The word dolmen entered archaeology when Théophile Corret de la Tour d'Auvergne used it to describe megalithic tombs in his Origines gauloises (1796) using the spelling dolmin (the current spelling was introduced about a decade later and had become standard in French by about 1885). [8] [9] The Oxford English Dictionary does not mention "dolmin" in English and gives its first citation for "dolmen" from a book on Brittany in 1859, describing the word as "The French term, used by some English authors, for a cromlech ...". The name was supposedly derived from a Breton language term meaning "stone table" but doubt has been cast on this, and the OED describes its origin as "Modern French". A book on Cornish antiquities from 1754 said that the current term in the Cornish language for a cromlech was tolmen ("hole of stone") and the OED says that "There is reason to think that this was the term inexactly reproduced by Latour d'Auvergne [sic] as dolmen, and misapplied by him and succeeding French archaeologists to the cromlech". [10] Nonetheless it has now replaced cromlech as the usual English term in archaeology, when the more technical and descriptive alternatives are not used. The later Cornish term was quoit - an English language word for an object with a hole through the middle preserving the original Cornish language term of 'Tolmen' - the name of another dolmen-like monument is in fact Mên-an-Tol 'stone with hole' (SWF: Men An Toll. [11]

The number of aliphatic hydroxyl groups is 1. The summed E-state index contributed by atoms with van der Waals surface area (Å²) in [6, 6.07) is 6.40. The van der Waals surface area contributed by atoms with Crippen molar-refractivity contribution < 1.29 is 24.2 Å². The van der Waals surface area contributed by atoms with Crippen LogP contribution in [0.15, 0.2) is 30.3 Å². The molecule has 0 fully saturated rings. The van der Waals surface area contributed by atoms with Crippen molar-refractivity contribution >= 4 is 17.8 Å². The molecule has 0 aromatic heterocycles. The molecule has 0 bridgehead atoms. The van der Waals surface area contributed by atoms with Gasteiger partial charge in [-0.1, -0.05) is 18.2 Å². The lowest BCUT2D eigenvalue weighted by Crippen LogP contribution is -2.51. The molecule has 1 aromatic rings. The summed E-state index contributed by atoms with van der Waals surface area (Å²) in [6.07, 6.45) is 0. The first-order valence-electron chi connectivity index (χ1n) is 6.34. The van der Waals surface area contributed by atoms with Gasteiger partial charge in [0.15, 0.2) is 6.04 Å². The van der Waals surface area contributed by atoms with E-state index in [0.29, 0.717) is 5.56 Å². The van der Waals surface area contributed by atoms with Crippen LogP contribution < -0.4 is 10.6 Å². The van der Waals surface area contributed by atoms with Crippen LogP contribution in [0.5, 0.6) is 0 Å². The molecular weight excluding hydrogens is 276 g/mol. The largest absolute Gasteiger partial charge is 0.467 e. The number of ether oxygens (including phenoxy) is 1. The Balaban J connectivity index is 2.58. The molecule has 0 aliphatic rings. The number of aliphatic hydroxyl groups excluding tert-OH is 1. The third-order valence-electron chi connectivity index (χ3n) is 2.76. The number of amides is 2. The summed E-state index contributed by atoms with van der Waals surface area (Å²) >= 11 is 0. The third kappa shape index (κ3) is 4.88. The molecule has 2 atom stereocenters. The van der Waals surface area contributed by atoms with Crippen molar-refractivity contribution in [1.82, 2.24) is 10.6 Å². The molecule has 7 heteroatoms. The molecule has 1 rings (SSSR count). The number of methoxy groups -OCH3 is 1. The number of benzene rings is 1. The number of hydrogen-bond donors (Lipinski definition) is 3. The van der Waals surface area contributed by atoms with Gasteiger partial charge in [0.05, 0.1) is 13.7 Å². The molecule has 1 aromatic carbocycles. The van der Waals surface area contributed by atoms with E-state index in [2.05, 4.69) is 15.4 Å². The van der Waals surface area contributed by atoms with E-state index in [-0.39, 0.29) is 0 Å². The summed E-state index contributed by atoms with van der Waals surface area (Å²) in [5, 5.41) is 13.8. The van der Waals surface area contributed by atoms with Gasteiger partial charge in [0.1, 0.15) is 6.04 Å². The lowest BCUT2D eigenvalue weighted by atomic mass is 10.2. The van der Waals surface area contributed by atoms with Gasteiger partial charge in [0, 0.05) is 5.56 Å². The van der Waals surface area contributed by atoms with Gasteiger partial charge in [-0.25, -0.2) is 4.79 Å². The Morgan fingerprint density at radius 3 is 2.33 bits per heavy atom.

Dolmens are known by a variety of names in other languages, including Irish : dolmain, [12] Galician and Portuguese : anta, Bulgarian : Долмени, romanized: Dolmeni, German : Hünengrab/Hünenbett, Afrikaans and Dutch : hunebed, Basque : trikuharri, Abkhazian : Adamra, Adyghe : Ispun, Danish and Norwegian : dysse, Swedish : dös, Korean : 고인돌, romanized: goindol, and Hebrew : גַלעֵד. Granja is used in Portugal, Galicia, and Spain. The rarer forms anta and ganda also appear. In the Basque Country, they are attributed to the jentilak , a race of giants.